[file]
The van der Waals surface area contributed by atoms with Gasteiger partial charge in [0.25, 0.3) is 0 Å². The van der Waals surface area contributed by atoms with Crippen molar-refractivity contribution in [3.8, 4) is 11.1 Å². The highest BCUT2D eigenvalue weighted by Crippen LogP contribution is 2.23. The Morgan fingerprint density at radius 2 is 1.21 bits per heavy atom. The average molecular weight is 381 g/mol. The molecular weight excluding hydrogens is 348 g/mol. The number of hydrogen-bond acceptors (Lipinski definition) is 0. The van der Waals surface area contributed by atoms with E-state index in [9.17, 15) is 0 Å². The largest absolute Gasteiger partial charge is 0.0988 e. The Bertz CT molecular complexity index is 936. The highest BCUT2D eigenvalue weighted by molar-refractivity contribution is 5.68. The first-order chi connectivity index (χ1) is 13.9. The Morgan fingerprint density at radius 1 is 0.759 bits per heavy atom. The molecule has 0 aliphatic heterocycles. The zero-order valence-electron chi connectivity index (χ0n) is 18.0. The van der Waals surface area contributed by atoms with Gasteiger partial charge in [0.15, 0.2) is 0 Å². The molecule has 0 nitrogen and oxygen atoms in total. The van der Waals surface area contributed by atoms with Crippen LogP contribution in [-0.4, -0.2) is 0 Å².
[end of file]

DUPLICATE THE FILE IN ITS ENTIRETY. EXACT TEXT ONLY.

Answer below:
The van der Waals surface area contributed by atoms with Gasteiger partial charge in [0.25, 0.3) is 0 Å². The van der Waals surface area contributed by atoms with Crippen molar-refractivity contribution in [3.8, 4) is 11.1 Å². The highest BCUT2D eigenvalue weighted by Crippen LogP contribution is 2.23. The Morgan fingerprint density at radius 2 is 1.21 bits per heavy atom. The average molecular weight is 381 g/mol. The molecular weight excluding hydrogens is 348 g/mol. The number of hydrogen-bond acceptors (Lipinski definition) is 0. The van der Waals surface area contributed by atoms with E-state index in [9.17, 15) is 0 Å². The largest absolute Gasteiger partial charge is 0.0988 e. The Bertz CT molecular complexity index is 936. The highest BCUT2D eigenvalue weighted by molar-refractivity contribution is 5.68. The first-order chi connectivity index (χ1) is 13.9. The Morgan fingerprint density at radius 1 is 0.759 bits per heavy atom. The molecule has 0 aliphatic heterocycles. The zero-order valence-electron chi connectivity index (χ0n) is 18.0. The van der Waals surface area contributed by atoms with Gasteiger partial charge in [0.15, 0.2) is 0 Å². The molecule has 0 nitrogen and oxygen atoms in total. The van der Waals surface area contributed by atoms with Crippen LogP contribution in [-0.4, -0.2) is 0 Å².